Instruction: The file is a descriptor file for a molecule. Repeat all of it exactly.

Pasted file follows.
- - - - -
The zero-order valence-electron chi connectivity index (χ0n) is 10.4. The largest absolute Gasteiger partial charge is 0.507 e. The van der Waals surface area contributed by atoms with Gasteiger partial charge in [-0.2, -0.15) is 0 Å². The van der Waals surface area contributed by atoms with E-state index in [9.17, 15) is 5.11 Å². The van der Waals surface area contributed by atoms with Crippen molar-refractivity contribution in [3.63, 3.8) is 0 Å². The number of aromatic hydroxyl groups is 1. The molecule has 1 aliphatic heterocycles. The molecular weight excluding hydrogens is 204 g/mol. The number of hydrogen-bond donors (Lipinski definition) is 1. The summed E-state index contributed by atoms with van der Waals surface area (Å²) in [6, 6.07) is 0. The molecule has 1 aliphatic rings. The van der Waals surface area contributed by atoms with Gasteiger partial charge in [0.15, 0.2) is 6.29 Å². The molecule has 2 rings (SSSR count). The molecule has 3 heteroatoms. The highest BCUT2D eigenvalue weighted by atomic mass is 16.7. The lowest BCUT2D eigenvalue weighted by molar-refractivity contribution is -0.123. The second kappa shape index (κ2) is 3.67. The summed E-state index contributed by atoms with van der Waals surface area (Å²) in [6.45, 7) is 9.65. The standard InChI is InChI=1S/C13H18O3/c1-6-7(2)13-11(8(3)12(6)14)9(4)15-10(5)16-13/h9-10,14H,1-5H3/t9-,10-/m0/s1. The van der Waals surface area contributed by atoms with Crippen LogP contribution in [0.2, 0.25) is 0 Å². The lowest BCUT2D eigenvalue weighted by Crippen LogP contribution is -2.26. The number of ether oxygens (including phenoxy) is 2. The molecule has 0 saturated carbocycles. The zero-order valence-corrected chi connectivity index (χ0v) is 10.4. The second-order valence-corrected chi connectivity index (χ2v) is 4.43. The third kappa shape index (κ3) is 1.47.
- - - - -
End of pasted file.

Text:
The zero-order valence-electron chi connectivity index (χ0n) is 10.4. The largest absolute Gasteiger partial charge is 0.507 e. The van der Waals surface area contributed by atoms with Gasteiger partial charge in [-0.2, -0.15) is 0 Å². The van der Waals surface area contributed by atoms with E-state index in [9.17, 15) is 5.11 Å². The van der Waals surface area contributed by atoms with Crippen molar-refractivity contribution in [3.63, 3.8) is 0 Å². The number of aromatic hydroxyl groups is 1. The molecule has 1 aliphatic heterocycles. The molecular weight excluding hydrogens is 204 g/mol. The number of hydrogen-bond donors (Lipinski definition) is 1. The summed E-state index contributed by atoms with van der Waals surface area (Å²) in [6, 6.07) is 0. The molecule has 1 aliphatic rings. The van der Waals surface area contributed by atoms with Gasteiger partial charge in [0.15, 0.2) is 6.29 Å². The molecule has 2 rings (SSSR count). The molecule has 3 heteroatoms. The highest BCUT2D eigenvalue weighted by atomic mass is 16.7. The lowest BCUT2D eigenvalue weighted by molar-refractivity contribution is -0.123. The second kappa shape index (κ2) is 3.67. The summed E-state index contributed by atoms with van der Waals surface area (Å²) in [6.45, 7) is 9.65. The standard InChI is InChI=1S/C13H18O3/c1-6-7(2)13-11(8(3)12(6)14)9(4)15-10(5)16-13/h9-10,14H,1-5H3/t9-,10-/m0/s1. The van der Waals surface area contributed by atoms with Crippen LogP contribution in [0.2, 0.25) is 0 Å². The lowest BCUT2D eigenvalue weighted by Crippen LogP contribution is -2.26. The number of ether oxygens (including phenoxy) is 2. The molecule has 0 saturated carbocycles. The zero-order valence-corrected chi connectivity index (χ0v) is 10.4. The second-order valence-corrected chi connectivity index (χ2v) is 4.43. The third kappa shape index (κ3) is 1.47.